I got all the Olympic Tickets I wanted

pic courtesy of freedigitalphotos.net

Not that I am feeling smug or anything, you understand.

I registered, along with millions of others and applied through the first ballot system.  I wasn’t greedy and knew there was no point applying for the events that everybody wanted to see:  opening / closing ceremonies; men’s 100M final; women’s beach volleyball etc.   So I kept it simple:  some rowing (as it is local and J rows at school) and some hockey (as both Mr B and C are keen hockey players).

I checked dates and made sure they were not going to clash with the two weeks we normally go on holiday etc and made plans for 18 months in advance, something I would never normally do.

Tad frustrated that for some of the events you could only apply for four tickets and we are a family of five, though.   It would mean selling a small person between now and 2012 but I figured I wouldn’t be alone in that act and eBay might relax their rules on child trafficing as the demand would be so high.

I ensured that my credit card had the £600 clear that would be needed if I was successful in my efforts.

That in itself should be an Olympic sport: credit card limit juggling.   But I did it, kept the whole thing clear because, whilst I know that it would be unlikely that I would get all I applied for, if there wasn’t enough on the card for what I did win, I would lose out.   There would be no “it’s okay you can pay on the day” type emails.

The Day of Debit arrived and I watched keenly to see if I could finally go off and buy a new handbag say I had been successful.   Amounts were going to be debited and people left for weeks before an email notification of what had been awarded would be sent out.

Hmmmm nothing had gone off my card.

And then an email saying I had not been successful.

Harumph.

OK, that is fine.  There was a second chance just around the corner.   That day was yesterday.  We could all set our alarms for 6am and log on, apply for what we wanted and we would all be happy.

Lots of people realised that you had to have applied the first time to be able to do this and were caught out.   I tried to sell my log in details to somebody.  But that didn’t work.

I could be smug.  I did have a log in.  I could log on early and apply.   Or at least try to apply.

I have got wise to these “mass log in events” having seen what happens when George Michael or Take That tickets go on sale.   Websites crash and people end up posing on the front page of the Daily Mail pulling their hair out at right angles to their heads to demonstrate their frustration.

We were assured that as 2012 committees knew how many people would be trying they had worked out a way of making sure the website held up.   Did we believe that for one minute?  Call me an old cynic but I didn’t.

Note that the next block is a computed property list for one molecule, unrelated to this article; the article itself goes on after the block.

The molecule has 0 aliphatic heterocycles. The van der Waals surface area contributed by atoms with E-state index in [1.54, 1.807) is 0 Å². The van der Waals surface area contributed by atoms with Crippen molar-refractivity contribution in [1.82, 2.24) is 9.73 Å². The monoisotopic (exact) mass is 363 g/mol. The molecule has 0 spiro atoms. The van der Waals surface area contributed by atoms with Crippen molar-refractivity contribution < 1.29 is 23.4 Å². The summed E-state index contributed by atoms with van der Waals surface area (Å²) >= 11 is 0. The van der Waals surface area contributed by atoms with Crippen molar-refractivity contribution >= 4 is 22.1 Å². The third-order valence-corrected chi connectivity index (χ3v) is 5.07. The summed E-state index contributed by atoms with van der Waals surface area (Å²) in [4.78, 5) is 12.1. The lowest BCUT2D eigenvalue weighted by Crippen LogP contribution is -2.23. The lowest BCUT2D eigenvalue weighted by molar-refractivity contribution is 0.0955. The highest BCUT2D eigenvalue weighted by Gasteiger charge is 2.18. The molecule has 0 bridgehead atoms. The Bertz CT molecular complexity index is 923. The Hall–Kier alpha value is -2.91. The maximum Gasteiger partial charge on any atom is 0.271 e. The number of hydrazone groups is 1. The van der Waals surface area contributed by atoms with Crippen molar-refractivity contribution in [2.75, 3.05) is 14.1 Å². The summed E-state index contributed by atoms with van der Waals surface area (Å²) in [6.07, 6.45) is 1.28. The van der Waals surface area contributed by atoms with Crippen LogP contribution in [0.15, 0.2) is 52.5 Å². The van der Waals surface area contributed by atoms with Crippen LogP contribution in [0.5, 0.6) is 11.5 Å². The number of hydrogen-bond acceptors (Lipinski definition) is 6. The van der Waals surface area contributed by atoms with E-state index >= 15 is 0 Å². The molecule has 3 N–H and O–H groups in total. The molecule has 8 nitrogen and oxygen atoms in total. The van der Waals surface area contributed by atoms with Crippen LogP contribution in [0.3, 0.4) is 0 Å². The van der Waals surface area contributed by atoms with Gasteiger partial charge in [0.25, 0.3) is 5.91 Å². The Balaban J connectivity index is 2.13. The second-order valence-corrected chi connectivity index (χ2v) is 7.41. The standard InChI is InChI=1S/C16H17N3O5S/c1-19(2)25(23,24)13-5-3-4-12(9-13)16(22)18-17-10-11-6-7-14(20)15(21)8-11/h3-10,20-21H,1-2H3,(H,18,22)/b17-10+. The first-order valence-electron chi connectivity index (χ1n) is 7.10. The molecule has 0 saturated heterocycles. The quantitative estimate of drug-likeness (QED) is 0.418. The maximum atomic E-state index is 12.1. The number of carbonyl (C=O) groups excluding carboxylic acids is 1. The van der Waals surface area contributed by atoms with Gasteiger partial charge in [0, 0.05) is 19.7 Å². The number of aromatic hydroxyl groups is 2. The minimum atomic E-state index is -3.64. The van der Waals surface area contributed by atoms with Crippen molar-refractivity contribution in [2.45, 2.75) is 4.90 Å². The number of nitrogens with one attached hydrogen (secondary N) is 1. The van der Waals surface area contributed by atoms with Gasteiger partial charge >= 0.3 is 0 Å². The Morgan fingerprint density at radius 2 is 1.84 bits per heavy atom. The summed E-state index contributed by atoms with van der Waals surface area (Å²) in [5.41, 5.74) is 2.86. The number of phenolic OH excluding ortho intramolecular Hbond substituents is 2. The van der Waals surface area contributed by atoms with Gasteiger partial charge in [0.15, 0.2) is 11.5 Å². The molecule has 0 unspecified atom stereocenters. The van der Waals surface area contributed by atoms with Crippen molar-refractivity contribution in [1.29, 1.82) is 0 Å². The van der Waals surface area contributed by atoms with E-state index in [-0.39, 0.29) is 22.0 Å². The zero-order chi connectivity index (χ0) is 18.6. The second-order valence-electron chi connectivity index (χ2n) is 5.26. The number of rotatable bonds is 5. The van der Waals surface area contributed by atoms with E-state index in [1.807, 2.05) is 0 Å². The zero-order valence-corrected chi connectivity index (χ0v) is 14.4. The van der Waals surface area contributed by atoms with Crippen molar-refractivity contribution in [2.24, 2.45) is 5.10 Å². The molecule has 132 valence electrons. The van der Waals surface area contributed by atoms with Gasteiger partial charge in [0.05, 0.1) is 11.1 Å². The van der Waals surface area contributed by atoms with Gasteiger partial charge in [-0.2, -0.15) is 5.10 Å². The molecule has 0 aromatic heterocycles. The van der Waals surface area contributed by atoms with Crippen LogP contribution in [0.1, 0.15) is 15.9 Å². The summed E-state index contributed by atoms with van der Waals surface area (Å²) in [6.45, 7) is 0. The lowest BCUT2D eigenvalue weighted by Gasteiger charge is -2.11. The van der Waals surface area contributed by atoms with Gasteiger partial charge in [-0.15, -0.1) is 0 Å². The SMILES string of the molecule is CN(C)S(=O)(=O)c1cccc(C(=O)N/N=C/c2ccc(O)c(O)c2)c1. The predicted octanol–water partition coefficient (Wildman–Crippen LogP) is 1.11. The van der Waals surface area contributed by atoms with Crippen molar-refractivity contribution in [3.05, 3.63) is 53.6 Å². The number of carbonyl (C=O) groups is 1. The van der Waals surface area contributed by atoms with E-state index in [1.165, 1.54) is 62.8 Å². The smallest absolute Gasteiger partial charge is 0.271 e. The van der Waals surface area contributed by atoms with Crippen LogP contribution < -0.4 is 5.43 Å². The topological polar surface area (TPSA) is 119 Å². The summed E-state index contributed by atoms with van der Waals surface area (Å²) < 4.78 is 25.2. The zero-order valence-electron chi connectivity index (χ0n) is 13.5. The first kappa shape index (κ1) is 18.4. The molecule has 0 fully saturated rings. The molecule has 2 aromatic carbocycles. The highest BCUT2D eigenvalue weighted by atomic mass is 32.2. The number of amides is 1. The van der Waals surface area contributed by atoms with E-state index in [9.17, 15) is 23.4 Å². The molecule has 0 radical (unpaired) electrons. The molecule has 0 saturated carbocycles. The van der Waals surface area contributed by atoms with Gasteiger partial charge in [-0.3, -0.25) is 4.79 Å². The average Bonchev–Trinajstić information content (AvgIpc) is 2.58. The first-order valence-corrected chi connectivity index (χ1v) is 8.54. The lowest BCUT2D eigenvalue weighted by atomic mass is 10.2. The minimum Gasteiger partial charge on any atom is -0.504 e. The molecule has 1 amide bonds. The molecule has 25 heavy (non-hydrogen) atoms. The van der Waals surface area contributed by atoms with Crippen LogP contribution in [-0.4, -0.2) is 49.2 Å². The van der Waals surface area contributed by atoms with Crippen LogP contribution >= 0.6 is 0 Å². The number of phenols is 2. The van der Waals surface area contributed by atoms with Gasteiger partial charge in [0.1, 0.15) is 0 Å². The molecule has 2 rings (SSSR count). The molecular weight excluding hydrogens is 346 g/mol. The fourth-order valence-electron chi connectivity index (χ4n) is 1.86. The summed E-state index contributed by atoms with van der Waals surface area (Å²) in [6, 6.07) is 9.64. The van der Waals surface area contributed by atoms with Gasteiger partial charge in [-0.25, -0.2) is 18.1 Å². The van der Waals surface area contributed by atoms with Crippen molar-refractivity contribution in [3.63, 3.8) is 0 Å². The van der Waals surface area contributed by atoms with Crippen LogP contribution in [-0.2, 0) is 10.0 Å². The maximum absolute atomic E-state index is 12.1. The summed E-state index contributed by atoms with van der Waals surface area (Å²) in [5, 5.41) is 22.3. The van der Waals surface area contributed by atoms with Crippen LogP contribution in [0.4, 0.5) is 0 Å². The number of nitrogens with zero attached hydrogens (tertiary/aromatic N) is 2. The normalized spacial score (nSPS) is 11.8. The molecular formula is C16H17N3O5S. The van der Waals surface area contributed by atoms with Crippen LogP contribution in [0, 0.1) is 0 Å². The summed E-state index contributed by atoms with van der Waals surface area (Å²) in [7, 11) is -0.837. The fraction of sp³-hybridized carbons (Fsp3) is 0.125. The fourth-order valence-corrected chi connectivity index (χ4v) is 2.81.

So I didn’t bother.   I stayed in bed.  And watched on Twitter as people all ranted that the system had “fallen over” and they were told “please try again in a few minutes”.

This wasn’t out of any kind of apathy but because I have been incredibly lucky inbetween the first and second ballots.   I have managed to get hold of all the tickets I wanted.  For all of us.   And for all the events I wanted to see, and some of the others, too.

Tickets that have not cost me an arm and a leg.

Have not resulted in me selling a small person

Where the loos are clean (actually that is debatable)

The food edible (see above parenthesis)

I won’t have to queue for hours to get in or get stuck behind a tall bloke or next to an American that doesnt understand the rules and talks the whole way through.

You have worked it out now, too, haven’t you?

Yep, I shall be home, watching it all from my sofa.

Yes there is the brigade of “but I want my children to be able to say they were there”.  Really?  Is it so important?    That isn’t about you wanting it for your children’s sake.  It is about you being able to say “look how clever I was, I applied, I got up early, I am taking my children, aren’t I a wonderful parent?”

Sorry, I don’t need that reassurance.

If my children want to see the Olympics we have more chance of getting tickets for 2016 and making a holiday of it.   After all apparently tickets for 2012 go on sale to the Americans this week, I bet they all get what they apply for.

So if you did get London 2012, good for you.  I am thrilled for you.   But not half as chuffed as I am that we get to see it all in HD on our own sofa.   Where we can pause it for a wee and rewind it if we think we have missed something.   Not have to explain the rules to somebody else.  Or when it gets boring, go off and do something else.

Now, did somebody mention handbags?

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